Density-Dependent Foraging Behaviors on Sympatric Winter Ranges in a Partially Migratory Elk Population

Evelyn Merrill, Joshua Killeen, Jed Pettit, Madeline Trottier, Hans Martin, Jodi Berg, Holger Bohm, Scott Eggeman, Mark Hebblewhite

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12 Scopus citations


Many large herbivore populations are partially migratory, in which the population is comprised of both non-migratory (resident) and migratory individuals. Density-dependence contributes to regulating the dynamics of partially migratory populations by altering habitat selection, vital rates, or rates of behavioral switching between migratory tactics. Studies of mechanisms leading to these shifts have focused mainly on their behavior on summer range, overlooking the potential for density-dependent effects during winter that may influence decisions to migrate. We hypothesized that competition for food and safety from wolf predation risk on winter ranges would differentially affect habitat selection, movements, and grouping behavior of migrant and resident female North American elk (Cervus canadensis) on their sympatric winter range. We used GPS locations from 92 adult female elk in 155 elk-winters at Ya Ha Tinda, Alberta, Canada, over a 14-year period when the elk population declined by ∼70% to test our hypotheses. Elk showed consistently strong selection for areas of high forage biomass that corresponded to longer residence times and shorter return times to areas of high forage biomass. The strength of the selection diminished at high elk population size as did the extent to which elk traded off forage for safety from wolf predation risk. Elk increased movement rates and extended return times only to the riskiest areas. Median group size and mean sociality among elk increased at low population size, with resident elk groups being larger and more cohesive than migrant groups. Similar density-dependent responses by migrant and resident female elk on sympatric winter range indicate resident elk do not alter foraging behaviors to compensate for exposure to low nutritional resources in summer, implicating seasonal differences in nutrition are not mediated by winter densities in this system. We discuss the implications of competition on winter ranges for the maintenance of partial migration in ungulates in montane systems.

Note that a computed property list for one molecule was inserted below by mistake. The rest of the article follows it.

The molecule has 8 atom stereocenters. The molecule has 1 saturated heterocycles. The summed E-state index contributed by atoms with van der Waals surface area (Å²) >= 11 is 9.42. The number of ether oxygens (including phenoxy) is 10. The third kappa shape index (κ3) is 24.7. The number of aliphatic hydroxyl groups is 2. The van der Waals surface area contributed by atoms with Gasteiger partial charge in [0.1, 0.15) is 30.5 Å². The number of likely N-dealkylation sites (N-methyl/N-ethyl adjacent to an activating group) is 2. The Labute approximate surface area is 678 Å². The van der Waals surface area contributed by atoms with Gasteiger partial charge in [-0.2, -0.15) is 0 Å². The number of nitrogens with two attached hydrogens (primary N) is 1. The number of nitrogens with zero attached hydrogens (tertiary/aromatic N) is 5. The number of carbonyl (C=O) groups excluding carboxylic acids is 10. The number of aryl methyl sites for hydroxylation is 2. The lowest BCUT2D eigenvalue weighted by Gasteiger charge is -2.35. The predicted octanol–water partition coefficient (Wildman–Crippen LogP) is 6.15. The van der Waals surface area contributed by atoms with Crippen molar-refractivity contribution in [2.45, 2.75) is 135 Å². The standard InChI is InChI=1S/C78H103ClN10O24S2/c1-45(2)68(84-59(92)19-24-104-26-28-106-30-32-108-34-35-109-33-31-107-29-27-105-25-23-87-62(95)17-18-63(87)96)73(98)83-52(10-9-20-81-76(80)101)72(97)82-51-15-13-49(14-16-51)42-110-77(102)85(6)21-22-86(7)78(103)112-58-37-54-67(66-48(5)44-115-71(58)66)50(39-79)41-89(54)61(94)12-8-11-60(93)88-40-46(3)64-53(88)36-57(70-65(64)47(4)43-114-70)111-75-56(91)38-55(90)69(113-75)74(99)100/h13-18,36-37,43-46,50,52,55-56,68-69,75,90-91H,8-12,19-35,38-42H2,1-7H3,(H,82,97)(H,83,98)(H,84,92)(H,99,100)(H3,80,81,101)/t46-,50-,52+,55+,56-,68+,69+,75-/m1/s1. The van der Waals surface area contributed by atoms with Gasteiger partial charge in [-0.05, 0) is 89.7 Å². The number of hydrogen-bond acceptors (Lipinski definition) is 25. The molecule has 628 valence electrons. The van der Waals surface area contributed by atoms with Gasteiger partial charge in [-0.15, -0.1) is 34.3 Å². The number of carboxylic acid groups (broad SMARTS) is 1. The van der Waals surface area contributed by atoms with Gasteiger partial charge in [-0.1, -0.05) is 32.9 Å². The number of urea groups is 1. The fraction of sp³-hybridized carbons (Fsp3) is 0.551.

Original languageEnglish
Article number269
JournalFrontiers in Ecology and Evolution
StatePublished - Aug 21 2020


  • Cervus canadensis
  • density-dependent habitat selection
  • foraging movements
  • partial migration
  • predation risk


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